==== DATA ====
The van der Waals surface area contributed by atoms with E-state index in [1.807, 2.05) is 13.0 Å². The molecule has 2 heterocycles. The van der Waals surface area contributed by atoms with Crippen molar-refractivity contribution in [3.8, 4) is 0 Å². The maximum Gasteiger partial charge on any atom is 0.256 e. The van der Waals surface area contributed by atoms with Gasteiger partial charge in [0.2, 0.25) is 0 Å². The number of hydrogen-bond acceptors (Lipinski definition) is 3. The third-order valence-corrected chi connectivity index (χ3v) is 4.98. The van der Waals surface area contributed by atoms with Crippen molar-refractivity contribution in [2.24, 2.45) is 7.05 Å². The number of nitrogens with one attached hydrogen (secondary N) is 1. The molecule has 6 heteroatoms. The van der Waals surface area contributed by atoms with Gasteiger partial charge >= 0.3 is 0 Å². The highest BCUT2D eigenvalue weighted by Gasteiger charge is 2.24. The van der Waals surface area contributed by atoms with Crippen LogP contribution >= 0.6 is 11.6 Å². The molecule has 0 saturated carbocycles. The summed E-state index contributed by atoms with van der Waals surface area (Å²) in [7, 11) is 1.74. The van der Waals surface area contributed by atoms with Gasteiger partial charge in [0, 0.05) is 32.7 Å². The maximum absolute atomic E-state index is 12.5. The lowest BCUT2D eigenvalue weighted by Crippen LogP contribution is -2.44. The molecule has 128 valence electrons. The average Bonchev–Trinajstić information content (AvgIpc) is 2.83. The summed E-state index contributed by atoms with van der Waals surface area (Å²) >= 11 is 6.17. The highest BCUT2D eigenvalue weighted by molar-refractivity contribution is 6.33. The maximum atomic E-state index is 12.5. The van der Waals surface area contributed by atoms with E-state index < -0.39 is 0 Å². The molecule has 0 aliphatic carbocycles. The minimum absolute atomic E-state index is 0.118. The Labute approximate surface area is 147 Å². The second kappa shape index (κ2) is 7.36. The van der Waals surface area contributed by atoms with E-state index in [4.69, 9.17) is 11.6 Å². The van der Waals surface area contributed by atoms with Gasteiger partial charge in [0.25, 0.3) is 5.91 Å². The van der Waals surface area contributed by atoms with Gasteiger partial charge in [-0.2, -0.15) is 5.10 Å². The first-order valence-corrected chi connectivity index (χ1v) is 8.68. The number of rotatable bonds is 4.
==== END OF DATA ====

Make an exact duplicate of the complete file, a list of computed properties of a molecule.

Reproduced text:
The van der Waals surface area contributed by atoms with E-state index in [1.807, 2.05) is 13.0 Å². The molecule has 2 heterocycles. The van der Waals surface area contributed by atoms with Crippen molar-refractivity contribution in [3.8, 4) is 0 Å². The maximum Gasteiger partial charge on any atom is 0.256 e. The van der Waals surface area contributed by atoms with Gasteiger partial charge in [0.2, 0.25) is 0 Å². The number of hydrogen-bond acceptors (Lipinski definition) is 3. The third-order valence-corrected chi connectivity index (χ3v) is 4.98. The van der Waals surface area contributed by atoms with Crippen molar-refractivity contribution in [2.24, 2.45) is 7.05 Å². The number of nitrogens with one attached hydrogen (secondary N) is 1. The molecule has 6 heteroatoms. The van der Waals surface area contributed by atoms with Gasteiger partial charge >= 0.3 is 0 Å². The highest BCUT2D eigenvalue weighted by Gasteiger charge is 2.24. The van der Waals surface area contributed by atoms with Crippen LogP contribution >= 0.6 is 11.6 Å². The molecule has 0 saturated carbocycles. The summed E-state index contributed by atoms with van der Waals surface area (Å²) in [7, 11) is 1.74. The van der Waals surface area contributed by atoms with Gasteiger partial charge in [0, 0.05) is 32.7 Å². The maximum absolute atomic E-state index is 12.5. The lowest BCUT2D eigenvalue weighted by Crippen LogP contribution is -2.44. The molecule has 128 valence electrons. The average Bonchev–Trinajstić information content (AvgIpc) is 2.83. The summed E-state index contributed by atoms with van der Waals surface area (Å²) >= 11 is 6.17. The highest BCUT2D eigenvalue weighted by molar-refractivity contribution is 6.33. The maximum atomic E-state index is 12.5. The van der Waals surface area contributed by atoms with E-state index < -0.39 is 0 Å². The molecule has 0 aliphatic carbocycles. The minimum absolute atomic E-state index is 0.118. The Labute approximate surface area is 147 Å². The second kappa shape index (κ2) is 7.36. The van der Waals surface area contributed by atoms with E-state index in [4.69, 9.17) is 11.6 Å². The van der Waals surface area contributed by atoms with Gasteiger partial charge in [0.25, 0.3) is 5.91 Å². The van der Waals surface area contributed by atoms with Gasteiger partial charge in [-0.2, -0.15) is 5.10 Å². The first-order valence-corrected chi connectivity index (χ1v) is 8.68. The number of rotatable bonds is 4.